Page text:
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Mayfly Genus Neoephemera

Taxonomic Navigation -?-

4 species aren't included.
Pictures Below
To my knowledge, nothing has been written in the angling literature about this rare genus of relatively large mayflies.  

Where & When

Region: East

Neoephemera seems to be most common in the Southeast, although there are scattered distribution records across parts of the Midwest and Northeast. The one specimen on this site hatched in mid-late May.

Nymph Biology

Neoephemera mayfly nymphs look like overgrown Caenis nymphs, with the characteristic operculate (
The operculate gills of a Caenis nymph.
The operculate gills of a Caenis nymph.
Operculate: Lidlike; usually used to describe the pair of enlarged elytroid gills (called the operculum) which some silt-dwelling mayfly nymphs like Caenis and Eurylophella have developed to shield their other gills from debris.
gills protecting their other gills from silt.

Pictures of 1 Mayfly Specimen in the Genus Neoephemera:

Neoephemera Mayfly NymphNeoephemera  Mayfly Nymph View 7 PicturesThis specimen was sent to me for identification by Caleb Boyle, who did such a good job taking pictures of his mystery mayfly that, after identification, I asked him for permission to add it to this site, which he granted. This is great luck, since Neoephemera is a rare mayfly and it's unlikely I would ever have collected a specimen for the site myself.

Caleb collected it in mid-late May of 2004 either McDowell County or Ashe County in North Carolina, in a riffle less than two feet deep in a cold trout stream. He reared the nymph into a dun, whose wings appear in one of the photos below. He describes the specimen as follows:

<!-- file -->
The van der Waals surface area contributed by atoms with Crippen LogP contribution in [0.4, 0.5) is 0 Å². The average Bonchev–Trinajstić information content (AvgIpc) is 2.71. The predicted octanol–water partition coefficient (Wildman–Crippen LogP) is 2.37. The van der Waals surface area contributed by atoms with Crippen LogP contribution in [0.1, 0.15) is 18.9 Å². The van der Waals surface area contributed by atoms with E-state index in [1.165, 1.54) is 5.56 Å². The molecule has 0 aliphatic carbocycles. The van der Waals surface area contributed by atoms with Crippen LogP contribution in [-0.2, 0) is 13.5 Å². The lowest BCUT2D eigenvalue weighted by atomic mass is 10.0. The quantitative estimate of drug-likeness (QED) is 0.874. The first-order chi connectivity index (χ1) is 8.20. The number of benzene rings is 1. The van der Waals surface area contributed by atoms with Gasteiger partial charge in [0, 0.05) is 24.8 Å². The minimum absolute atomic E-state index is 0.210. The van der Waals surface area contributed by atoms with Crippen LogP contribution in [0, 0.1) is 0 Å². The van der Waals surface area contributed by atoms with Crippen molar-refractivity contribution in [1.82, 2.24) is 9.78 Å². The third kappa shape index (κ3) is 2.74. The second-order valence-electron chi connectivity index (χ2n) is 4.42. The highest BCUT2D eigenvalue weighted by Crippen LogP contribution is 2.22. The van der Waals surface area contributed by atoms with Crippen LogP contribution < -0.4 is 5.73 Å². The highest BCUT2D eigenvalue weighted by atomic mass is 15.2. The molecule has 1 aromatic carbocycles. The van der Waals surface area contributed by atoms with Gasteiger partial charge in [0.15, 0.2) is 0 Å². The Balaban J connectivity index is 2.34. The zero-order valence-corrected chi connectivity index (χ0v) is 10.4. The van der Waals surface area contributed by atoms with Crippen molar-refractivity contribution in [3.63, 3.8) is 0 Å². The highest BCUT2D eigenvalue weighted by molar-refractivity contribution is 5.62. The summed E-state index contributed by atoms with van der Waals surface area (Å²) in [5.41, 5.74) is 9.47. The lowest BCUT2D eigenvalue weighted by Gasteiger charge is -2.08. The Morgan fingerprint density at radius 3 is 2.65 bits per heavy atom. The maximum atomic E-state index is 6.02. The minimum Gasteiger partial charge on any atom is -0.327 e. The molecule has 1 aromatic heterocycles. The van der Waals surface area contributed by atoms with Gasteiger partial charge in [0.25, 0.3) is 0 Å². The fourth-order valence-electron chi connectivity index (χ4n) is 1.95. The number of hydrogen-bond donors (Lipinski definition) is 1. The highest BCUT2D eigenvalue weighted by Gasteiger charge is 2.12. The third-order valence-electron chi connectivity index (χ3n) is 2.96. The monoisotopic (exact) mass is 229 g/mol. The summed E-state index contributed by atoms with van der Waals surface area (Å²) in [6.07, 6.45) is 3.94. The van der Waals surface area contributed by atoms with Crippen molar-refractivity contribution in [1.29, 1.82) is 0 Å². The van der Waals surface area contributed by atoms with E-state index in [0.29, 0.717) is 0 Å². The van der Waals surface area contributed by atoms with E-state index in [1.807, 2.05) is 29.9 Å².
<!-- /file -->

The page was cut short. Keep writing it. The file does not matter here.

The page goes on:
Nymph exoskeleton:
Body: 16-17mm
Tails: 3, equal length, 13mm
Found on the surface of the water. The gill cover covers ab. segments 3-5.

Subimago (Subimago: Mayfly nymphs emerge from the water into subimagoes, better known to anglers as "duns." They are a sexually immature, winged, recognizably adult stage and they must molt one more time into imagoes or "spinners" before they can mate.):
Body: 16mm, dark brown/ olive
Tails: 3, equal length, 14mm
Wings: dark slate color, large hind wings.

I don't know to which species it belongs, but its size rules out the most common one in the genus, Neoephemera bicolor. It matches the size of Neoephemera purporea so that is a likely other possibility, but there are two other candidate species (Neoephemera compressa and Neoephemera youngi) about which I have no information, so I can't rule them out.

Disregard the camera, region, and exact date listed on these photos. I still need to update the site to accommodate user contributions which don't use my equipment.
Collected May 20, 2004 from unknown in North Carolina
Added to by Troutnut on March 20, 2007

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